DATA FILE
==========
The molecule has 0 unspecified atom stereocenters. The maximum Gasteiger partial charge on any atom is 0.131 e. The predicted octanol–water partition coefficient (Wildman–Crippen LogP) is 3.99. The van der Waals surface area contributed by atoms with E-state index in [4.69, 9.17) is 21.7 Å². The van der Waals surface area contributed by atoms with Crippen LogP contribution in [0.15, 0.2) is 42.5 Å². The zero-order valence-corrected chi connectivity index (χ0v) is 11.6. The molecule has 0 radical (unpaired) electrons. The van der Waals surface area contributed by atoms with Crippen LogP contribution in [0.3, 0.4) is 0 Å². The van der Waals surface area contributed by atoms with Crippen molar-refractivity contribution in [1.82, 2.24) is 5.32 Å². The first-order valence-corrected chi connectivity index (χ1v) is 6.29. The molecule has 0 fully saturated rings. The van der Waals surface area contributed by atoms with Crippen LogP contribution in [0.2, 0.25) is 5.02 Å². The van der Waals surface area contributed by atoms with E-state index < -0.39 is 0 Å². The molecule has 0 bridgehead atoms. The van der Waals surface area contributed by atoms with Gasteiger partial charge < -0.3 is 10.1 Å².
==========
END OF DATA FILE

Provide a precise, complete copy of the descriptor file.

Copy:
The molecule has 0 unspecified atom stereocenters. The maximum Gasteiger partial charge on any atom is 0.131 e. The predicted octanol–water partition coefficient (Wildman–Crippen LogP) is 3.99. The van der Waals surface area contributed by atoms with E-state index in [4.69, 9.17) is 21.7 Å². The van der Waals surface area contributed by atoms with Crippen LogP contribution in [0.15, 0.2) is 42.5 Å². The zero-order valence-corrected chi connectivity index (χ0v) is 11.6. The molecule has 0 radical (unpaired) electrons. The van der Waals surface area contributed by atoms with Crippen LogP contribution in [0.3, 0.4) is 0 Å². The van der Waals surface area contributed by atoms with Crippen molar-refractivity contribution in [1.82, 2.24) is 5.32 Å². The first-order valence-corrected chi connectivity index (χ1v) is 6.29. The molecule has 0 fully saturated rings. The van der Waals surface area contributed by atoms with Crippen LogP contribution in [0.2, 0.25) is 5.02 Å². The van der Waals surface area contributed by atoms with E-state index < -0.39 is 0 Å². The molecule has 0 bridgehead atoms. The van der Waals surface area contributed by atoms with Gasteiger partial charge < -0.3 is 10.1 Å².